Lookout Phishing AI reports a new, sophisticated phishing kit designed specifically for mobile users of a major cell phone network.
Lookout Phishing AI recently uncovered a new, mobile-first phishing kit targeting Verizon customers. Lookout developed Phishing AI to identify early signals of attacks, build protections for our customers, and provide early warning to any targeted organization. Lookout Phishing AI notified Verizon of its findings; Verizon addressed this with customers previously and continuously monitors customer account security.
Protection against mobile phishing needs to be a top priority for all enterprises today, as mobile phishing has grown by 85 percent year over year since 2011, according to Lookout data. These phishing campaigns against Verizon are just a small subset of phishing kits targeting businesses and consumers. In fact, WIRED recently published a story tax phishing scams. In that case, phishing kits were designed as fake versions of online accounting tools like QuickBooks or tech support agents in order to steal login credentials or personal information like passport numbers.
Earlier this year, I wrote about phishing predictions for 2019, one of which was that we would see an uptick in mobile specific phishing campaigns. Attacks that target mobile devices have emerged as an effective attack vector in the era of post perimeter security since many mobile devices lack traditional security--and I expect we will continue to see these attacks increase alongside mobile device usage. These attacks, when opened on a desktop, clearly look like a poorly made phishing domain, but on a mobile device, they look legitimate.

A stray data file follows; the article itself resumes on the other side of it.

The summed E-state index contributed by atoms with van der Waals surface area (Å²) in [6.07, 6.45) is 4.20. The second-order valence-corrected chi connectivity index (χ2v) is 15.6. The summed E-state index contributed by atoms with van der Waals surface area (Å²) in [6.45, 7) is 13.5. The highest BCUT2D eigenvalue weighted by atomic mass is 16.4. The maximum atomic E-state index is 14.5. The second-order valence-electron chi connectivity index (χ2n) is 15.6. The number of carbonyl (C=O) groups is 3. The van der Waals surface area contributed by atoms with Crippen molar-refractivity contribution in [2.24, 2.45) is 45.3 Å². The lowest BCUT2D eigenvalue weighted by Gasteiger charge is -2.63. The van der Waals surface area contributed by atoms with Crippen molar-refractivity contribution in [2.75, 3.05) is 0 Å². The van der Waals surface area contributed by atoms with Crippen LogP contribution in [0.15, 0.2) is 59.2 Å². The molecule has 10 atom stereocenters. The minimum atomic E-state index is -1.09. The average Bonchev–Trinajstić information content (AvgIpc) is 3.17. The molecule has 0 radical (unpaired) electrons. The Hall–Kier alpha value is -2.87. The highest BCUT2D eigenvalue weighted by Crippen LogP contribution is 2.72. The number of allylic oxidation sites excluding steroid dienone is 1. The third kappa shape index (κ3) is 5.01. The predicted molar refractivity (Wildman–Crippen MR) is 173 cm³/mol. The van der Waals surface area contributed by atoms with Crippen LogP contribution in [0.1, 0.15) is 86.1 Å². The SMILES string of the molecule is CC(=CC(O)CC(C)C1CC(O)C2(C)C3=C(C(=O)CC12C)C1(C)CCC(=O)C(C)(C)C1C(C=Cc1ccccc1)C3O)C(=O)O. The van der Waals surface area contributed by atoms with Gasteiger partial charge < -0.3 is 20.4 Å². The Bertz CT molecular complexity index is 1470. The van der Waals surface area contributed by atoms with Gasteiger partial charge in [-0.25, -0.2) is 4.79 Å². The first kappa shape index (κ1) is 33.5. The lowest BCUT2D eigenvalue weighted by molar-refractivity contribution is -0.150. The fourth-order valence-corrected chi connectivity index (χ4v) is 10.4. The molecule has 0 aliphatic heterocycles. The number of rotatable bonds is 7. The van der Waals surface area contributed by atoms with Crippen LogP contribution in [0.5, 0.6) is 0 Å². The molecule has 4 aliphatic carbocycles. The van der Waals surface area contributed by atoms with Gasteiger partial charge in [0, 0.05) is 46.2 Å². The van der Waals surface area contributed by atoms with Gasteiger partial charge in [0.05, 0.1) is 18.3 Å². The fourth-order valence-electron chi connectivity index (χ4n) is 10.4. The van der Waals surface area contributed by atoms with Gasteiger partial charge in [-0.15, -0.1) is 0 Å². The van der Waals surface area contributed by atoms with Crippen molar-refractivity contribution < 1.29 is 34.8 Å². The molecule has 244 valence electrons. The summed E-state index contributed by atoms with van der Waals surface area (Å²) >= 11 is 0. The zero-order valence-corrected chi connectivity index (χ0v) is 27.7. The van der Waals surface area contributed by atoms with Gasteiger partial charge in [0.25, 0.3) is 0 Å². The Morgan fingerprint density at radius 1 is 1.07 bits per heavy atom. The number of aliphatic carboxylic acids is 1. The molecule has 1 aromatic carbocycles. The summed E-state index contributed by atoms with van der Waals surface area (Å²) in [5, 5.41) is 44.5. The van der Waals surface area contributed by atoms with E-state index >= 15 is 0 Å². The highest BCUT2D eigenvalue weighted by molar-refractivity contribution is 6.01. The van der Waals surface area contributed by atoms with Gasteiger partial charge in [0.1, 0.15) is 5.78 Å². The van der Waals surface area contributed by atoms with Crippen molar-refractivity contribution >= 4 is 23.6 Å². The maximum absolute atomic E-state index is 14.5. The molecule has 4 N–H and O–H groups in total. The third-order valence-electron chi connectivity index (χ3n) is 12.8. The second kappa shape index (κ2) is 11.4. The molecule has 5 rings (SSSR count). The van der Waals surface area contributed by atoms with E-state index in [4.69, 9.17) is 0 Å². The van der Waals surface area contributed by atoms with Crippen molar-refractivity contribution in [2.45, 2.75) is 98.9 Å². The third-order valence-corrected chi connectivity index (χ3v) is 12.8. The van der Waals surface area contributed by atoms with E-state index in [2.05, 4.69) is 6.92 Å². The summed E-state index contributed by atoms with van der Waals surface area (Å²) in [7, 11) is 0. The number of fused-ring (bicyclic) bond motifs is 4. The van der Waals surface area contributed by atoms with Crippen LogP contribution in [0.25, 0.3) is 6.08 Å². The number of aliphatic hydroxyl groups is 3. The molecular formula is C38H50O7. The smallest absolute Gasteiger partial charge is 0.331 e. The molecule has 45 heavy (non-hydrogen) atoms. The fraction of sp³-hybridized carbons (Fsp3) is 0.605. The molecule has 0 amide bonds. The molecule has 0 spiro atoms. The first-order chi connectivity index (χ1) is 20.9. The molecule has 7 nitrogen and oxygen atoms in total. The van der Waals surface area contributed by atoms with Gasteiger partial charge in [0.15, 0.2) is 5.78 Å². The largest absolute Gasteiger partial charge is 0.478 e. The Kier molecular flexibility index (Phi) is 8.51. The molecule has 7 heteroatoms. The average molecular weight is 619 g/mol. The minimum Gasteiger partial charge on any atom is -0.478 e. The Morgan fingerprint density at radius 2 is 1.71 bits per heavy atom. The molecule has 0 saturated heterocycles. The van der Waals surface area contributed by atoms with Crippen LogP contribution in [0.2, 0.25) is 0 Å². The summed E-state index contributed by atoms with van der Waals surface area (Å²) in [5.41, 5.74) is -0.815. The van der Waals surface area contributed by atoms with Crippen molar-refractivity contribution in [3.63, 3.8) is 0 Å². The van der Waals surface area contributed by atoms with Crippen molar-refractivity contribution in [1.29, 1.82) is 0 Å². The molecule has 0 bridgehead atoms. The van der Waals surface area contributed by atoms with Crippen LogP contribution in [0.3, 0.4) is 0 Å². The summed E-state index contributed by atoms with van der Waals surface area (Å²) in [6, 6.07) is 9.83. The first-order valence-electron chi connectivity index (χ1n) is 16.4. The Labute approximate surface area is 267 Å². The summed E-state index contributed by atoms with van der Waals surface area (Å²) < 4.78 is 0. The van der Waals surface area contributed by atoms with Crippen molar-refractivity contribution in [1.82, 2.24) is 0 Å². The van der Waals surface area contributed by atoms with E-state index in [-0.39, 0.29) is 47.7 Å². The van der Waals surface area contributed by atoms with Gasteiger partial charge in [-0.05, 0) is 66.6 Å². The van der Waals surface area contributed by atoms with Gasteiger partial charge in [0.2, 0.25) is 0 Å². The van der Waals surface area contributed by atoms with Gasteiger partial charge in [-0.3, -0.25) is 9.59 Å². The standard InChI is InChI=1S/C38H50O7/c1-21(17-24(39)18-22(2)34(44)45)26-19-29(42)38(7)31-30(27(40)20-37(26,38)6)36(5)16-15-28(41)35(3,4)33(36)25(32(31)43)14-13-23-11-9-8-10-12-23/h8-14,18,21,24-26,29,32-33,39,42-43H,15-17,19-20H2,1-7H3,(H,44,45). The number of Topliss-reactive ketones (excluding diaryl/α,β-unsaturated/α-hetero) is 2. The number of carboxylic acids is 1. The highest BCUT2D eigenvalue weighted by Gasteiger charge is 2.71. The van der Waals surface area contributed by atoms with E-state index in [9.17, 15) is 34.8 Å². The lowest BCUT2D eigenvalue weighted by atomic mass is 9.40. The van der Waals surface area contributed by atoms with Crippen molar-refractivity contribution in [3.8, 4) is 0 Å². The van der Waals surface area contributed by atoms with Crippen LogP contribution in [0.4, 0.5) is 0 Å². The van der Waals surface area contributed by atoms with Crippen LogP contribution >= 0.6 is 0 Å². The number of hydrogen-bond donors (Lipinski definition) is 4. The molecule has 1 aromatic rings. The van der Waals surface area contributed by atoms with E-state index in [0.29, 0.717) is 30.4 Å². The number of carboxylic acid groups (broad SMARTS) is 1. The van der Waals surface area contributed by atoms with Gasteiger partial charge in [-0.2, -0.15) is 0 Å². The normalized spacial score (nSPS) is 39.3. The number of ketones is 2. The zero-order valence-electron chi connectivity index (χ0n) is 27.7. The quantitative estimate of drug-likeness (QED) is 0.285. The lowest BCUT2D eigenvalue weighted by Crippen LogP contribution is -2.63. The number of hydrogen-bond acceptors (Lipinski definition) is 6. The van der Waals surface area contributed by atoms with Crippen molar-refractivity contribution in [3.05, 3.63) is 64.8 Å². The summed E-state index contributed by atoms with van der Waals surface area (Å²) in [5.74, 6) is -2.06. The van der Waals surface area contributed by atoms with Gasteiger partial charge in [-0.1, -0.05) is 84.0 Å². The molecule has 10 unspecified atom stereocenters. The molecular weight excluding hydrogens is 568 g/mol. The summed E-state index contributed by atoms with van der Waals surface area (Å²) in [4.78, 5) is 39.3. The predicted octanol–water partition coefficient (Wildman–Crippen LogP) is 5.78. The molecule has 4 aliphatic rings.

The attacks targeting Verizon customers that Lookout Phishing AI discovered supports this prediction: when the phishing link is opened on a desktop, it doesn’t look legitimate, but, when opened on a mobile device, it looks like what you would expect from a Verizon customer support application. In fact, the desktop version it even looks like an “app” interface.
Below are screenshots of the desktop version and the mobile version of the phishing kit; as you can see there is even a banner spoofing the Verizon mobile app to lend even more legitimacy:
The mobile-first approach to this phishing kit is not the only aspect of its sophistication. This kit targeted Verizon customers through malicious links masquerading as Verizon Customer Support. This shows that the attackers did their research. For example, the first set of domains include ‘ecrm’. The phisher is attempting to spoof: “ecrm.verizonwireless[.]com”. In this context we believe ECRM stands for Electronic Customer Relationship Management as it is the domain used to send email from Verizon Customer Service to Verizon customers.
In fact, there were three distinct campaigns targeting the Verizon ECRM server that occurred in the past three months:
Moreover, here is a list of 51 potential Verizon customer phishing domains registered in the last 90 days:
This campaign shows that not only did the attackers research what Verizon’s infrastructure looks like, but that they were relentless in their attack. We lack visibility into the effectiveness of this particular campaign, but for anyone that fell victim there is a very real risk of identity theft or account takeover--which is further compounded by the fact that mobile devices are frequently used in two-factor authentication.
As attackers continue to invest in more sophisticated attacks and focus on mobile devices, it is imperative for businesses and consumers to be aware of mobile phishing attacks, and adopt a post-perimeter security architecture to protect their data.
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